‘Baltic Plan’ gives hope to seabirds but fails to end overfishing

Baltic sea fishing. Photo: Flickr/Maciej Lewandowski
The just-agreed on Baltic Plan includes badly needed measures to stop the incidental bycatch of seabirds but fails to end overfishing. Photo: Flickr/Maciej Lewandowski

The good news: On 15 March, the European Parliament, the Council and the European Commission finalised the negotiations on the multiannual plan for the management of the Baltic Sea cod, sprat and herring stocks – the so-called “Baltic Plan”. It is the first plan under the European Commission’s Common Fisheries Policy (CFP) which aims to ensure that fishing are environmentally, economically and socially sustainable.

The European Parliament managed to include measures to minimise the impacts of fishing on the marine environment, including reducing the accidental catching of seabirds, dolphins, and sea turtles, in the final agreement. These specific and important measures had not been included in the original proposal by the European Commission. The Baltic Sea is a well-known hotspot for bycatch of seabirds with about 76.000 seabirds (mainly marine diving ducks) drowning in fishing nets every year.

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How the fishing sector and environmental NGOs work together

A fishing boat on the North Sea, trailed by dozens of seabirds attracted by the fish caught. Photo: Sarahhoa/Flickr
A fishing boat on the North Sea, trailed by dozens of seabirds attracted by the fish caught. Photo: Sarahhoa/Flickr

When I began working on marine policy twenty years ago, the atmosphere between fishermen and NGOs was hostile and confrontational.

It wasn’t just because the state of Europe’s fish stocks and the marine environment was much worse then, there was also hardly any dialogue with fishermen and the expectation was that they alone should change their ways, without outside assistance. Fishermen felt victimised. Pressured from all sides, including by the media, the fishermen responded by breaking the rules, which led to even more overfishing and a downward spiral of diminishing returns.

When we see how things have changed today – how BirdLife partners are working on deck with fishermen from the Mediterranean to the Baltic and Iceland to reduce seabird bycatch (the accidental killing of birds as they are caught during fishing) – we can see how far we have come.

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Failure to act on ambition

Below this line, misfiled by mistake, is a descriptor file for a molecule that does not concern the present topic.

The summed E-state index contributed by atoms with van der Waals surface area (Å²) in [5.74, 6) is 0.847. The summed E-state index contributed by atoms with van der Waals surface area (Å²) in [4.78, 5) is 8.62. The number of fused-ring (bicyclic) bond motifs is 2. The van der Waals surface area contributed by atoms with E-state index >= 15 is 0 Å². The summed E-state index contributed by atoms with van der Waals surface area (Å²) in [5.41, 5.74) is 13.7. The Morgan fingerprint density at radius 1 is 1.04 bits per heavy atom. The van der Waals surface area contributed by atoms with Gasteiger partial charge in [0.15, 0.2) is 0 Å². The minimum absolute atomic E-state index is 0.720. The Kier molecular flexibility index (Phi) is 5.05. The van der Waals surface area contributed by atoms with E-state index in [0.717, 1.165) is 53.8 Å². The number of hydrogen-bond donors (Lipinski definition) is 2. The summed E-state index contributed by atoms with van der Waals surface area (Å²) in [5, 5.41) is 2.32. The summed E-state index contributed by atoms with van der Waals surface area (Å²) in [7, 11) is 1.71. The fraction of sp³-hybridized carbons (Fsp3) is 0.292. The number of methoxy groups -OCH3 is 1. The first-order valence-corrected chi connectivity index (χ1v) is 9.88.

Fishing boats in Ireland. Photo: WIlliam Murphy/Flickr

As experienced and successful politicians, ministers are adept at obfuscation; the Teflon characteristics that Bertie Ahern was celebrated for. So how to respond to a minister responsible for fisheries when he asserts that, “the state of fish stocks generally is improving”, as if he is an innocent observer, while ministers continue to set fishing limits above scientific advice, 38 out of 62 assessed stocks are outside safe biological limits, and it is not known how many stocks have actually been restored to healthy levels? For the duration of the present government this minister has held responsibility for fisheries, yet in this time the rate of EU overfishing has even increased. So does “generally improving” resonate as a reasonable response?

He goes onto reiterate “his commitment that all fish stocks should reach the target of maximum sustainable yield (MSY) by 2020”. But this is not what the legislation, which he was pivotal in negotiating as chair of the EU Presidency in the reform of the Common Fisheries Policy in 2013, states. The law is unequivocal on this:

“In order to reach the objective of progressively restoring and maintaining populations of fish stocks above biomass levels capable of producing maximum sustainable yield, the maximum sustainable yield exploitation rate shall be achieved by 2015 where possible and, on a progressive, incremental basis at the latest by 2020 for all stocks.”

“…at the latest by 2020 …”, there is no “should” in there, and there is clear reference to ‘above biomass levels’.

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Why protected areas matter

Zakynthos, Ionian Sea © Greek National Tourism Organisation

This summer when you visit the seaside you might come across a stretch of beach that’s off limits – a coastal ’marine protected area’. You might get annoyed when looking down at that empty glorious soft sand, and then have to turn back to that tourist packed, noise polluted beach…why would anyone do this to you? Don’t take it personally, an off limit beach isn’t there to offend, it serves a purpose. It’s a special place that has been set aside to protect a wild animal, plant, or habitat.

Just think, if you wouldn’t enjoy a beach jammed with tourists, what animal would? Take sea turtles, who burrow their eggs in the sand – tourists on the beach can only mean one thing: a mixture of scrambled eggs and sand. Even worse, sea turtles wouldn’t dare venture up onto a beach in the first place if they spotted people sprawled on towels, children running around, kites flying, and beach volleyball courts.

Obviously, an area that’s protected doesn’t mean you can’t go to another beach to sunbathe, take a dip and enjoy – it’s just that some of the coast needs to be shared with wild animals and plants that wouldn’t otherwise survive if people were around.

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